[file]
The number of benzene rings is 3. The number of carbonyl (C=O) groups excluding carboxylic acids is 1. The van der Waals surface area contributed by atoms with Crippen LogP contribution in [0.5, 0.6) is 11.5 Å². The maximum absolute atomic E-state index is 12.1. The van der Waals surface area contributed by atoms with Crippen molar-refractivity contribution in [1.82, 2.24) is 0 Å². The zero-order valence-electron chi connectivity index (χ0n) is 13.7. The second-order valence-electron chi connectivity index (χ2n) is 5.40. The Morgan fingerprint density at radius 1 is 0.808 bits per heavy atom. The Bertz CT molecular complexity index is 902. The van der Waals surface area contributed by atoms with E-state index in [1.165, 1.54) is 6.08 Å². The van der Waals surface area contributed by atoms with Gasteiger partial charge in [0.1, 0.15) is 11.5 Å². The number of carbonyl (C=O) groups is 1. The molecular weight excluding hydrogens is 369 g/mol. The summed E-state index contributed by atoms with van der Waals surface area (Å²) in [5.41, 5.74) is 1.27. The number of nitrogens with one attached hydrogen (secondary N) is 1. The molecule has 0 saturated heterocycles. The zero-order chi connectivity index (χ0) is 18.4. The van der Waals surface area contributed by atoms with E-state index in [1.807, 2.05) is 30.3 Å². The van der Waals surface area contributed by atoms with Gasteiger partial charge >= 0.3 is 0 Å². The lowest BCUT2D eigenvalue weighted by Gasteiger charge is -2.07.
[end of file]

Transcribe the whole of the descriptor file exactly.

The number of benzene rings is 3. The number of carbonyl (C=O) groups excluding carboxylic acids is 1. The van der Waals surface area contributed by atoms with Crippen LogP contribution in [0.5, 0.6) is 11.5 Å². The maximum absolute atomic E-state index is 12.1. The van der Waals surface area contributed by atoms with Crippen molar-refractivity contribution in [1.82, 2.24) is 0 Å². The zero-order valence-electron chi connectivity index (χ0n) is 13.7. The second-order valence-electron chi connectivity index (χ2n) is 5.40. The Morgan fingerprint density at radius 1 is 0.808 bits per heavy atom. The Bertz CT molecular complexity index is 902. The van der Waals surface area contributed by atoms with E-state index in [1.165, 1.54) is 6.08 Å². The van der Waals surface area contributed by atoms with Gasteiger partial charge in [0.1, 0.15) is 11.5 Å². The number of carbonyl (C=O) groups is 1. The molecular weight excluding hydrogens is 369 g/mol. The summed E-state index contributed by atoms with van der Waals surface area (Å²) in [5.41, 5.74) is 1.27. The number of nitrogens with one attached hydrogen (secondary N) is 1. The molecule has 0 saturated heterocycles. The zero-order chi connectivity index (χ0) is 18.4. The van der Waals surface area contributed by atoms with E-state index in [1.807, 2.05) is 30.3 Å². The van der Waals surface area contributed by atoms with Gasteiger partial charge >= 0.3 is 0 Å². The lowest BCUT2D eigenvalue weighted by Gasteiger charge is -2.07.